title.none: ALSO SEEN: AAU Task Forces Report

identifier.other: baj9928.9406.010 94.06.10

identifier.issn: 1096-746X


publisher.none: .

date.issued: 1994


type.none: Review

relation.ispartof: Bryn Mawr Medieval Review

The Medieval Review 94.06.10

Reviewed by:

Noted by James J. O'Donnell, University of Pennsylvania

These are talking papers produced over the last year and a half by three task forces looking at the most pressing issues facing American academic libraries: "acquisition and distribution of foreign language and area studies materials" (it gets harder and harder to be sure we have a good national collection representing areas of interest around the world), "a national strategy for managing scientific and technical information" (in other words, a way to avoid being bankrupted by the cost of buying the back results of the rapidly-growing mass of results of scientific investigation, especially from commercial journal publishers), and "intellectual property rights in an electronic environment" (in other words, how to manage information responsibly in cyberspace without being hamstrung by copyright).

The topics are all of urgent interest. To readers of BMCR/BMMR, the first and third are of the greatest importance. The last in particular has pressing relevance, and this document is a specially good exposition of what the issues are and how they are affected by electronic information. American academics know too little about their libraries and next to nothing about intellectual property laws. Universities often have copyright policies that are obsolete, incoherent, and dangerous to the institutions' best interests.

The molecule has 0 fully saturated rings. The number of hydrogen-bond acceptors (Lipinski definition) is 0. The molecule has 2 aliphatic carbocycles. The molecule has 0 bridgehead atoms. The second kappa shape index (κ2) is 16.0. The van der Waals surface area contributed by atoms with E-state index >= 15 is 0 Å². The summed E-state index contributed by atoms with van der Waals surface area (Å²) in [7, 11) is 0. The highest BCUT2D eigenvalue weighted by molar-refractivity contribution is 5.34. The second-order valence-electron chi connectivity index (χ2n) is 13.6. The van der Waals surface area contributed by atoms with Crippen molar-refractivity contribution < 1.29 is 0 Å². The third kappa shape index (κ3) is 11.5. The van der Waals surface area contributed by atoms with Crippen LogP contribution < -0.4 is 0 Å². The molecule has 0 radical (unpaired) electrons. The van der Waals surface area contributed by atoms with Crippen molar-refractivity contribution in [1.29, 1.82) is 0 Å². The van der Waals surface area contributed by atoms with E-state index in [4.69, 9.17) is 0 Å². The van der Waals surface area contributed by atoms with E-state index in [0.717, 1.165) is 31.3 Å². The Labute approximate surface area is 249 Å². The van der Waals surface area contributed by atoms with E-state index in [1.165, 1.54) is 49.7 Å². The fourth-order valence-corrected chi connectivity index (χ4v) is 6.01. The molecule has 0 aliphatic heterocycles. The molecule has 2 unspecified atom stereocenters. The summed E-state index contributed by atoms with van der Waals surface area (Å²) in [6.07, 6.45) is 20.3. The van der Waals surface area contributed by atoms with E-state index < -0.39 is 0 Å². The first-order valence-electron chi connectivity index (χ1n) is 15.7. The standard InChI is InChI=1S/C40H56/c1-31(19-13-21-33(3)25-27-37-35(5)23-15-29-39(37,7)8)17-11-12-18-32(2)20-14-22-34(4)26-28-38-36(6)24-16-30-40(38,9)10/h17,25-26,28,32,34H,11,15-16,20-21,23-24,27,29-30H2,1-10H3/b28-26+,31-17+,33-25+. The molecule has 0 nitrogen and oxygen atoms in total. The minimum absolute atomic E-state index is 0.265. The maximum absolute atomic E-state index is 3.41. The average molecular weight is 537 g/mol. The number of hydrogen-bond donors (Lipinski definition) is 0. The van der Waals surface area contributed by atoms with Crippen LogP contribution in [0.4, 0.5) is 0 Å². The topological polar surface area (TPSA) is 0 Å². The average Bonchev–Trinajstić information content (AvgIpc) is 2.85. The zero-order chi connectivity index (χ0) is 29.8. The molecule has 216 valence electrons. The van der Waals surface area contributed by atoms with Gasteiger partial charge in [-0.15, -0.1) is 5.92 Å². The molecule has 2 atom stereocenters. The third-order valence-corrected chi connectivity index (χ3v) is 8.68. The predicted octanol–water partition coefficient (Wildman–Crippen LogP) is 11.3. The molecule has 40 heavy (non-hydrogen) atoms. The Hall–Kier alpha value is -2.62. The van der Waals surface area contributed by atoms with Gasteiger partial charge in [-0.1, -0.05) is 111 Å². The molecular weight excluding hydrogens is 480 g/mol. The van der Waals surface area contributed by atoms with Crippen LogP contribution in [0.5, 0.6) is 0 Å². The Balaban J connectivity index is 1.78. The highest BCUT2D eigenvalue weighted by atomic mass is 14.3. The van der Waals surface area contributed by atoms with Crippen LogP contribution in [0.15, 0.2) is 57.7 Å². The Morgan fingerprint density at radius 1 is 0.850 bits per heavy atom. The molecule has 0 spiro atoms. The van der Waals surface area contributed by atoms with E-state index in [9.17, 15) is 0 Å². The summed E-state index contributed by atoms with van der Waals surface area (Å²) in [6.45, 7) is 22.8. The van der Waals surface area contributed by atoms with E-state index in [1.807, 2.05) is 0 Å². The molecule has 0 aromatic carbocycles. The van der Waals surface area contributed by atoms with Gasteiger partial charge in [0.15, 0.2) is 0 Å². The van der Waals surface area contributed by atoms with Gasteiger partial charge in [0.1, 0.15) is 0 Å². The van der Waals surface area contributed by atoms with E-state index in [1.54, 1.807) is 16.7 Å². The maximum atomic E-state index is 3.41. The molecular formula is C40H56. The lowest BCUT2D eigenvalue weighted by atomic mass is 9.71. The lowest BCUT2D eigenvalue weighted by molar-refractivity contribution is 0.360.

These documents were prepared then by a series of high-powered task forces to be talking papers for use on real campuses, creating awareness of issues and nudging institutions towards more responsible and, what amounts to the same thing, more intelligently self-interested policies in these areas. They are lucid, interesting, and constructive (unless you take the view of one commercial publisher who read the intellectual property report and found it "seditious"— whether that is a good thing or a bad thing is another question).